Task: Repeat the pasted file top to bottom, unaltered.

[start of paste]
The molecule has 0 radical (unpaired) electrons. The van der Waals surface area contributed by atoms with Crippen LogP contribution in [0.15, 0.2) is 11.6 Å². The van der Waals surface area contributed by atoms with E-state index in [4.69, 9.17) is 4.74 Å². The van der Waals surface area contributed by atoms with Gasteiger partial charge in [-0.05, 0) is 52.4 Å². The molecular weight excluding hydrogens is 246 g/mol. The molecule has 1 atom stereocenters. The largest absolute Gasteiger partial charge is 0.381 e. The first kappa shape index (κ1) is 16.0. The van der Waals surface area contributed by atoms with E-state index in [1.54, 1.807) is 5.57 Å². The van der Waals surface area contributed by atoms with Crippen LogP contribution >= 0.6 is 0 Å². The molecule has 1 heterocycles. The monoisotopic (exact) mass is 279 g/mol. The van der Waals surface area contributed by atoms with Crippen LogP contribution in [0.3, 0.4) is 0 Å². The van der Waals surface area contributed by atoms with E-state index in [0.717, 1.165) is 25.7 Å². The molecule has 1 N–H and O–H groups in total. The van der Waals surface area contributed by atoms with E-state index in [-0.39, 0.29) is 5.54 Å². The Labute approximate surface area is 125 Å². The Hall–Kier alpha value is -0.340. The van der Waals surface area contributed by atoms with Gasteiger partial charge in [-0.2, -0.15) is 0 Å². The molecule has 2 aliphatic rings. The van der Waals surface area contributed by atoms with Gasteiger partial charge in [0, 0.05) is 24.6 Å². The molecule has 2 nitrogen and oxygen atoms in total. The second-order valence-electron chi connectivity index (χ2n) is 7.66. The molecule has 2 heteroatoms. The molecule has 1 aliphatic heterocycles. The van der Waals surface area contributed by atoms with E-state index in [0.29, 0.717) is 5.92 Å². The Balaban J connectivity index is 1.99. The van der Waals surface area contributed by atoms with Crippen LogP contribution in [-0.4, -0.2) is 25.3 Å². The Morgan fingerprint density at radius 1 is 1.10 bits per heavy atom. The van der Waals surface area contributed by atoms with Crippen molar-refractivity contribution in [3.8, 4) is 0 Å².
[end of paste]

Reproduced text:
The molecule has 0 radical (unpaired) electrons. The van der Waals surface area contributed by atoms with Crippen LogP contribution in [0.15, 0.2) is 11.6 Å². The van der Waals surface area contributed by atoms with E-state index in [4.69, 9.17) is 4.74 Å². The van der Waals surface area contributed by atoms with Gasteiger partial charge in [-0.05, 0) is 52.4 Å². The molecular weight excluding hydrogens is 246 g/mol. The molecule has 1 atom stereocenters. The largest absolute Gasteiger partial charge is 0.381 e. The first kappa shape index (κ1) is 16.0. The van der Waals surface area contributed by atoms with E-state index in [1.54, 1.807) is 5.57 Å². The van der Waals surface area contributed by atoms with Crippen LogP contribution >= 0.6 is 0 Å². The molecule has 1 heterocycles. The monoisotopic (exact) mass is 279 g/mol. The van der Waals surface area contributed by atoms with Crippen LogP contribution in [0.3, 0.4) is 0 Å². The van der Waals surface area contributed by atoms with E-state index in [0.717, 1.165) is 25.7 Å². The molecule has 1 N–H and O–H groups in total. The van der Waals surface area contributed by atoms with E-state index in [-0.39, 0.29) is 5.54 Å². The Labute approximate surface area is 125 Å². The Hall–Kier alpha value is -0.340. The van der Waals surface area contributed by atoms with Gasteiger partial charge in [-0.2, -0.15) is 0 Å². The molecule has 2 aliphatic rings. The van der Waals surface area contributed by atoms with Gasteiger partial charge in [0, 0.05) is 24.6 Å². The molecule has 2 nitrogen and oxygen atoms in total. The second-order valence-electron chi connectivity index (χ2n) is 7.66. The molecule has 2 heteroatoms. The molecule has 1 aliphatic heterocycles. The van der Waals surface area contributed by atoms with E-state index in [0.29, 0.717) is 5.92 Å². The Balaban J connectivity index is 1.99. The van der Waals surface area contributed by atoms with Crippen LogP contribution in [-0.4, -0.2) is 25.3 Å². The Morgan fingerprint density at radius 1 is 1.10 bits per heavy atom. The van der Waals surface area contributed by atoms with Crippen molar-refractivity contribution in [3.8, 4) is 0 Å².